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The Daily Utah Chronicle

The University of Utah's Independent Student Voice

The Daily Utah Chronicle

The University of Utah's Independent Student Voice

The Daily Utah Chronicle

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Course evaluations make a difference

By Matt Homer

As the semester nears completion, it brings with it the opportunity to reflect on the past and plan for the future. Every student’s mind is full of thoughts about the previous three-and-a-half months–confusing instructors, unfair exams and moments of epiphany and encouragement. Most students encounter a hodgepodge of good and bad experiences. The semester’s end is also the time for students to decide their paths for spring–what classes to take and which instructors to choose. Course evaluations can help in both situations.

First, evaluations afford students the opportunity to give feedback about their courses and instructors. John Francis, associate vice president for academic affairs and undergraduate studies, said this is one of “few opportunities for students to have an impact.”

Course evaluations provide information that may be used by instructors to improve their teaching and course experience. They are also used by departments and may influence an instructor’s standing or salary. When an individual is up for review as part of the retention, promotion and tenure process, course evaluations often play a role. For those of you unfamiliar with the process, retention, promotion and tenure allows instructors to move up at the university. It can make or break their careers. The compilation of many student evaluations can send a message that an instructor is worth keeping or, in a few cases, worthy of the boot.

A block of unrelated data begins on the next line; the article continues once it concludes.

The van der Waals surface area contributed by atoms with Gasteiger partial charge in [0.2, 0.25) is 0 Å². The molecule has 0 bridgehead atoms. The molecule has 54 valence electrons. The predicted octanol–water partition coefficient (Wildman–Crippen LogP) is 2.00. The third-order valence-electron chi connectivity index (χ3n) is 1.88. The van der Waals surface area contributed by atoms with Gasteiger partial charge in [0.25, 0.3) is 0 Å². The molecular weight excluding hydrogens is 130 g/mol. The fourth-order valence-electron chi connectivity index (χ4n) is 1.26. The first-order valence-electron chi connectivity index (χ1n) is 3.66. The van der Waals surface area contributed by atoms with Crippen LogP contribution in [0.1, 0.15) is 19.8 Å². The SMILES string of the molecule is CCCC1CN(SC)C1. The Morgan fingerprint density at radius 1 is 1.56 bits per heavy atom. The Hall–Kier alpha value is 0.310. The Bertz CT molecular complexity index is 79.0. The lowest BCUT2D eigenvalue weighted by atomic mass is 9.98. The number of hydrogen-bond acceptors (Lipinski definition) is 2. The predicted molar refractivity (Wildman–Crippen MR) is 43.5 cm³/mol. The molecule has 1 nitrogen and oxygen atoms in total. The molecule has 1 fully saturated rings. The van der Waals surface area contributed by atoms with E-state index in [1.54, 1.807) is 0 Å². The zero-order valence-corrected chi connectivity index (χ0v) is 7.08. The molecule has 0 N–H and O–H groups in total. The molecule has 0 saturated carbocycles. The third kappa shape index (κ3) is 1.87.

Second, course evaluations benefit students when they are choosing future courses. Although many students may not be aware, previous evaluations are available online as far back as 2001. Trying to decide which teacher to take or what course might be best? Looking at previous evaluations can give a good idea of what you’re getting yourself into. They are available online in the Campus Information System. Students must log in and then click on “Student Course Evaluations Results” under the registration heading.

Of course, students should also keep in mind that course evaluations are essentially satisfaction surveys and don’t give a complete representation. Looking at the course syllabus, among other things, is also important.

U students benefit greatly from this open and accessible evaluation process. In fact, Francis said he believes the U is fairly unusual in this regard. He pointed out that few other universities have a system-wide set of uniform course evaluations that are open to student scrutiny and are comparable across all areas of campus.

So, when you evaluate your courses, take your time. You’ll not only be helping your instructors improve, but you’ll also be giving future students the chance to make an informed decision. And when the semester has finished, be sure to look over previous evaluations for the courses you plan to take in spring. If you’re trying to decide between several choices, this could be the deciding factor.

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